In September 2016, the Finance Committee considered the recommendations of the Fourth Assembly Finance Committee. It subsequently wrote to the Ombudsman, noting it would need to see robust financial information to support the proposed legislative intervention before Members considered whether to introduce the Bill.

The Ombudsman commissioned OB3, an external research company, to undertake the necessary assessment. In December 2016, the Ombudsman presented the information about the costs and benefits of the Bill to the Chair of the Finance Committee.

The Ombudsman gave evidence regarding the financial implications of the Bill to the Finance Committee at its meeting on 9 March 2017. Following the meeting, the Finance Committee Chair wrote to the Ombudsman to request further information. Specifically, the Finance Committee sought an estimate of the likely cost to the other public bodies affected by the provisions in the Bill (or ‘indirect’ costs), which had not been quantified by the Ombudsman. The Finance Committee recognised the challenges and limitations in terms of quantifying these costs due to a lack of evidence and data available. However, it believed it was essential that any Bill introduced included detailed and measured costings. The Ombudsman responded to the Committee’s request on 28 April 2017

Assembly officials prepared an early draft of the Explanatory Memorandum (EM) and RIA, incorporating the costs and benefits provided by the Ombudsman, while the Finance Committee continued its consideration of the Bill. In preparing an early draft of the EM, Assembly officials made some assumptions about the cost estimates and identified the need for clarification or additional information. The Committee wrote to the Ombudsman to request this, and also sought information to inform its consideration of other aspects of the Bill.  As well as responding to the Committee’s requests in writing, the Ombudsman’s staff also met with Assembly officials to discuss the financial implications of the Bill and the draft EM.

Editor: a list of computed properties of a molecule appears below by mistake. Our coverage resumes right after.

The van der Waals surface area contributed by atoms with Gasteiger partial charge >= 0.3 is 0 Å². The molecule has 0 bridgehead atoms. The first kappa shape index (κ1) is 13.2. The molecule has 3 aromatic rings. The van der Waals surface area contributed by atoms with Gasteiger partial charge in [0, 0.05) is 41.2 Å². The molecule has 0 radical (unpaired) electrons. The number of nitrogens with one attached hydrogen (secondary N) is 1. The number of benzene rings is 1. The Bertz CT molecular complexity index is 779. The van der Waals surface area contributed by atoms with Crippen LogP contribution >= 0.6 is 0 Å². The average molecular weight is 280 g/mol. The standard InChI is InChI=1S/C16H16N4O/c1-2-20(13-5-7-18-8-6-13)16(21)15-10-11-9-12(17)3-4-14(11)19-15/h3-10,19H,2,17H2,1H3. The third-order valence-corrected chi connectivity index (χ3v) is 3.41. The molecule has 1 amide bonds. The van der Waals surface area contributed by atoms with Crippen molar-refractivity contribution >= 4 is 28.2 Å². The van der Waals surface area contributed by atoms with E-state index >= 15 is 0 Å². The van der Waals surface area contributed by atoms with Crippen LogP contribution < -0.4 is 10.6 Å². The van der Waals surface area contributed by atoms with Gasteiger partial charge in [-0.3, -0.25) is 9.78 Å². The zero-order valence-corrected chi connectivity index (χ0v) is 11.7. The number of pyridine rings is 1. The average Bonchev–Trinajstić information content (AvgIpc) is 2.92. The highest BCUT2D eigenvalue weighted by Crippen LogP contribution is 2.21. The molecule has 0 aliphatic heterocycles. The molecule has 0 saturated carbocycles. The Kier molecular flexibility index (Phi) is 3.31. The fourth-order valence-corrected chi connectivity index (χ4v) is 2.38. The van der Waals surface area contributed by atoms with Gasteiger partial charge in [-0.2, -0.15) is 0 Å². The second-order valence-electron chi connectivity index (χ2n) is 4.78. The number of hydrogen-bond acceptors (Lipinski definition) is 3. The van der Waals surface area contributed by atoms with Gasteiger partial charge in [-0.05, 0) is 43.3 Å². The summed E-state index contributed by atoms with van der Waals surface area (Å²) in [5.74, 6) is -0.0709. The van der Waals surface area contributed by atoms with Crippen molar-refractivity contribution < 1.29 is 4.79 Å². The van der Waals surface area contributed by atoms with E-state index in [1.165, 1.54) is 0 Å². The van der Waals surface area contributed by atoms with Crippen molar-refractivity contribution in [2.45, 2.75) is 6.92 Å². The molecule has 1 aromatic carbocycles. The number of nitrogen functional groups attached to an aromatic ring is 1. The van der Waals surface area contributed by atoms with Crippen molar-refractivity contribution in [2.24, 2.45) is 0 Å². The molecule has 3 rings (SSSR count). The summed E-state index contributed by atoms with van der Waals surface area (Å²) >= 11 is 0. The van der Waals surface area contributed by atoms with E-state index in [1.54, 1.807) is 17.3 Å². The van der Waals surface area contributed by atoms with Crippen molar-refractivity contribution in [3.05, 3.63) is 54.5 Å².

The Committee continued its considerations of the Bill and the draft EM during spring 2017. In July 2017 it agreed that a Bill should be introduced, which reflected a number of changes to that drafted by the Finance Committee of the Fourth Assembly.

▪ Consulting and working with policy and political stakeholders, including on draft Bills.

As mentioned above, two consultations were undertaken giving policy and political stakeholders opportunities to shape the legislation prior to introduction of the Bill.

The Welsh Government responded to the Fourth Assembly Finance Committee’s consultation on the draft Bill but not on the initial inquiry

After introduction of the Bill, the Equalities, Local Government and Communities Committee (ELGC), the responsible Committee (this is covered in more detail in the bullet-point below) undertook full Stage 1 scrutiny of the Bill, which included a further consultation on the general principles of the Bill.

▪ Introducing legislation and guiding it through the legislative scrutiny process.

The Finance Committee authorised the Chair of the Committee as the ‘Member in Charge’ (MiC) of the Bill (SO 24.7). The Chair laid the Bill and EM on 2 October 2017 and made an oral statement in Plenary on 4 October 2017, mirroring the approach adopted by the Welsh Government (but not required in Standing Orders).

At that time, Standing Orders allowed a committee bill to automatically bypass referral to a responsible committee to consider and report on the general principles. However, in the interest of best practice and transparency and as the Bill’s drafting had taken place over two different Assemblies, the MiC proposed that Members should be provided with the opportunity to consider and report on the general principles. As a result, Standing Order 26.82 was removed[1] and the Bill was referred to the ELGC Committee and subject to full Stage 1 scrutiny. This included scrutiny of the general principles of the Bill and its financial implications, given that the latter is normally carried out by the Finance Committee, the ELGC Committee appointed an expert adviser to help assist with its scrutiny of the financial implications of the Bill.

As well as providing oral evidence during the Stage 1 as is customary, the ELGC Committee also wrote to the MiC in December 2017 and January 2018 to request responses to questions and issues raised by the Expert Adviser.

At Stage 1, the Bill was also scrutinised by the Constitutional and Legislative Affairs (CLA) Committee, which considered the subordinate legislation provisions in the Bill. The CLA Committee took evidence from the MiC and the Cabinet Secretary for Finance and reported (as is standard practice for all Bills).